Feature Friday: Cords Away

Posted By: Team XBMC on Mar 14, 2011 in Site News

Perhaps the single most popular picture ever posted to the XBMC Facebook Fanpage (‘like’ us, if you haven’t already) had almost nothing at all to do with XBMC. Palle Olsen was tired of trying to hide his cords. All the usual methods didn’t work or ended up even more cluttery than just letting the cords dangle. So, rather than accept messy cords as part of life, Palle got creative.

Awesome Wiring

Palle's Wiring Works

His old school Xbox running XBMC had relatively few cords. Likewise, the wiring for his speaker system and television weren’t presenting very many problems, and those few problems that did exist had previously been solved. The major issues were the four cords sticking out of the PS3.

Palle, being a creative guy, had an idea. To deal with the problem, he was going to hang his PS3 on the wall and then prominently display his cords for all the world to see.  Now most people would say that’s a terrible solution to a cord problem.

Most people aren’t Palle Olsen.

He bought some cheap super glue and – to protect the walls from the glue – some equally inexpensive double-sided adhesive mounting tape.  He hung the PS3 on the wall.  Then Palle snapped a photo of his television, PS3, and wall, threw that photo onto Adobe Illustrator, and got to designing.

Double Sided Tape and Super glue

Double Sided Tape and Super glue

Once he had put something together that he thought looked good, Palle traced the design on the wall using a pencil and a very light touch. He was able to minimize line tracings by only drawing out the terminal points of straight lines and the appropriate bend for the line.

After tracing, Palle cut thin, long strips of double sided tape just slightly wider than his cords and placed those on the straight portions of the wall design. He didn’t bother laying tape on the portions of the wall where the cord was going to bend, figuring that the straight line sections would adequately hold the wires in place.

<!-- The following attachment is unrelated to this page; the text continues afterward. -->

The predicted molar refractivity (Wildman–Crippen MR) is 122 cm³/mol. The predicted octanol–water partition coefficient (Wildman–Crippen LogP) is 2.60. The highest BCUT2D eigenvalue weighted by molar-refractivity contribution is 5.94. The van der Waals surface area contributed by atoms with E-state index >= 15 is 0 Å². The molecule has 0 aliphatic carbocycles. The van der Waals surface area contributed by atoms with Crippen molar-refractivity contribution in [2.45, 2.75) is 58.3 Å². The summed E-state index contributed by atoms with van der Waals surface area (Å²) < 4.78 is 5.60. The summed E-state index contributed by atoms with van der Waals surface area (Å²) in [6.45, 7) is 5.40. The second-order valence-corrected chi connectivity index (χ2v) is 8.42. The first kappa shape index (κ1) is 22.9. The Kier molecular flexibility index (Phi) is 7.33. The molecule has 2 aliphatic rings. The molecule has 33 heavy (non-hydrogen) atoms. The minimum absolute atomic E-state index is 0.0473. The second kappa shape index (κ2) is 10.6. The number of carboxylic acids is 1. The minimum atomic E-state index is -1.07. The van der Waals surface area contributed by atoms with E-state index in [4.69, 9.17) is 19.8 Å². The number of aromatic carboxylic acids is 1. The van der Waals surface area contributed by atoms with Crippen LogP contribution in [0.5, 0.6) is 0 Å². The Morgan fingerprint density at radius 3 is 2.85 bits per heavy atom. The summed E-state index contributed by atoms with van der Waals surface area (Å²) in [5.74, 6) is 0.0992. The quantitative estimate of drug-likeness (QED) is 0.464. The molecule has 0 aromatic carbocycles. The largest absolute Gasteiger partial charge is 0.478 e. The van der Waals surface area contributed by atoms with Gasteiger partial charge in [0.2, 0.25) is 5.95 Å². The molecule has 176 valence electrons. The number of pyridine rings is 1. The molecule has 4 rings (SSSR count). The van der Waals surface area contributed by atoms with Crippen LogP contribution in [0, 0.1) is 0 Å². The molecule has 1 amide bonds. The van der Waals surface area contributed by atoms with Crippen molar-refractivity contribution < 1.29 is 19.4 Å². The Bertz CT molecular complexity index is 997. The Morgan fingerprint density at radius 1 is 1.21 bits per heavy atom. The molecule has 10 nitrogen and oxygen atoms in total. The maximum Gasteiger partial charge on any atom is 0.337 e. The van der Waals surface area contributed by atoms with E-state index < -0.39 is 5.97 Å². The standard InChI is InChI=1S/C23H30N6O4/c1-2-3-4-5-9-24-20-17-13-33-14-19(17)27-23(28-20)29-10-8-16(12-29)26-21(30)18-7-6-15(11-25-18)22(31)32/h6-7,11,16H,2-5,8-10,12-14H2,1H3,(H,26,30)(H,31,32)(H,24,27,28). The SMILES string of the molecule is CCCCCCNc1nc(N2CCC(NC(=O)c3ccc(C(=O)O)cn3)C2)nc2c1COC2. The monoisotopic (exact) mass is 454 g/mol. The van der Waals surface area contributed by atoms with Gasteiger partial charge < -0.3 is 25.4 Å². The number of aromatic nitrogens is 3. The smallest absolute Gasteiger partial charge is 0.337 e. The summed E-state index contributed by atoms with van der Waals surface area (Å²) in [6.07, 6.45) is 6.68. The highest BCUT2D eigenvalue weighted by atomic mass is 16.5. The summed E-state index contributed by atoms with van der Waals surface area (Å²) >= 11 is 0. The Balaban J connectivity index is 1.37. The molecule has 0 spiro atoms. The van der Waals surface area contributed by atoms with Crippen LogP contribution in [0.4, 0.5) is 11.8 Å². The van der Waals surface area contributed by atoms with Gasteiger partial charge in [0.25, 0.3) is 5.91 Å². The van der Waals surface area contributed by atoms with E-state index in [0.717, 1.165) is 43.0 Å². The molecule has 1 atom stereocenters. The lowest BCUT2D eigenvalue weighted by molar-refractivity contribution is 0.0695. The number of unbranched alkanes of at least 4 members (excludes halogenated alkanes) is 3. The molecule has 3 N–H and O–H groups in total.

In his first attempt to mount the wire to the tape, Palle skipped the glue and discovered that double-sided tape simply isn’t strong enough to hold the cords in place when running with such a reduced surface area. So he ran a thin line of super glue down the length of the tape, and held each wire carefully along the tape until the cord was firmly affixed to the wall.

Gluing cord to tape

Gluing cord to tape

After each cord was placed, Palle would move onto the next one. Soon enough he was finished, and, as you can see, the results have been truly stunning to behold.

Don't Hide the Wire

Don't Hide the Wire

Good job, Palle. That’s a fantastic setup you’ve got there!

This post isn’t over though, because it isn’t fully XBMC-centric. As such, if anyone wants to try something similar using a box that’s actually running XBMC, we’ll update the post to show your room or create a new post specifically for that purpose. Send your submissions to natethomas AT xbmc DOT org. Have a great weekend, and we’ll look forward to seeing what you’ve got.  And, as always, send some pics of a room or project you are particularly proud of to the email address above, and your submission too can be featured on Friday.

Update: As many of you surmised, the actual cables being run are HDMI, Toslink optical for audio, power, and ethernet.

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Discussion - 35 Comments

  • Michael Wedin May 14, 2011 

    If you can´t beat them, “join” them. Nice!

  • Blackbolt May 14, 2011 

    I love this. I like being surprised by the solutions others come up with to problems, I’m totally copying this idea, it looks so cool!

  • bleze May 14, 2011 

    I’m totally doing this with my Onkyo AV receiver! Mounting it to the wall and having 76 wires come out of it :)

  • toxicious May 14, 2011 

    Cool, but not something I would do in my living room though, maybe in a super geeky gaming room, but not beside my TV in my living room.

  • h.udo May 14, 2011 

    This is me most cool way to arrange cables I’ve ever seen! I immediately associated the layout of the cables to the tracks one can see on a PCB.

    Way to go! Don’t hide! Show it and make art! Congrats on the idea. Very out-of-box!

  • Lukas May 14, 2011 

    Wow, love it! I looks very impressive. Don’t Hide the Wire :)